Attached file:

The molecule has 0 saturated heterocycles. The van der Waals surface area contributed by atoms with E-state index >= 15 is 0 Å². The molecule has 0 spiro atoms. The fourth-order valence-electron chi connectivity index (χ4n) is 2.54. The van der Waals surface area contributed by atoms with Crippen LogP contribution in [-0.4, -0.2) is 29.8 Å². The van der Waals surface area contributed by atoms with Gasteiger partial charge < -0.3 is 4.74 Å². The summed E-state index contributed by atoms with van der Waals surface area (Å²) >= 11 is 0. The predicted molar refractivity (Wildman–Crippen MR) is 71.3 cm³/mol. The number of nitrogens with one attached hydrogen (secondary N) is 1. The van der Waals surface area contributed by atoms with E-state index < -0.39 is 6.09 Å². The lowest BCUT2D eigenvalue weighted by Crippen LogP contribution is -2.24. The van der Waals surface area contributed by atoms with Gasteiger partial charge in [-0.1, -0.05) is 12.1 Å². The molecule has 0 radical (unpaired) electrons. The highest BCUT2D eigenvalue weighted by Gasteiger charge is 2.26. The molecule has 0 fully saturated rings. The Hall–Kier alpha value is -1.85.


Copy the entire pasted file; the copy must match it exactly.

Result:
The molecule has 0 saturated heterocycles. The van der Waals surface area contributed by atoms with E-state index >= 15 is 0 Å². The molecule has 0 spiro atoms. The fourth-order valence-electron chi connectivity index (χ4n) is 2.54. The van der Waals surface area contributed by atoms with Crippen LogP contribution in [-0.4, -0.2) is 29.8 Å². The van der Waals surface area contributed by atoms with Gasteiger partial charge < -0.3 is 4.74 Å². The summed E-state index contributed by atoms with van der Waals surface area (Å²) >= 11 is 0. The predicted molar refractivity (Wildman–Crippen MR) is 71.3 cm³/mol. The number of nitrogens with one attached hydrogen (secondary N) is 1. The van der Waals surface area contributed by atoms with E-state index < -0.39 is 6.09 Å². The lowest BCUT2D eigenvalue weighted by Crippen LogP contribution is -2.24. The van der Waals surface area contributed by atoms with Gasteiger partial charge in [-0.1, -0.05) is 12.1 Å². The molecule has 0 radical (unpaired) electrons. The highest BCUT2D eigenvalue weighted by Gasteiger charge is 2.26. The molecule has 0 fully saturated rings. The Hall–Kier alpha value is -1.85.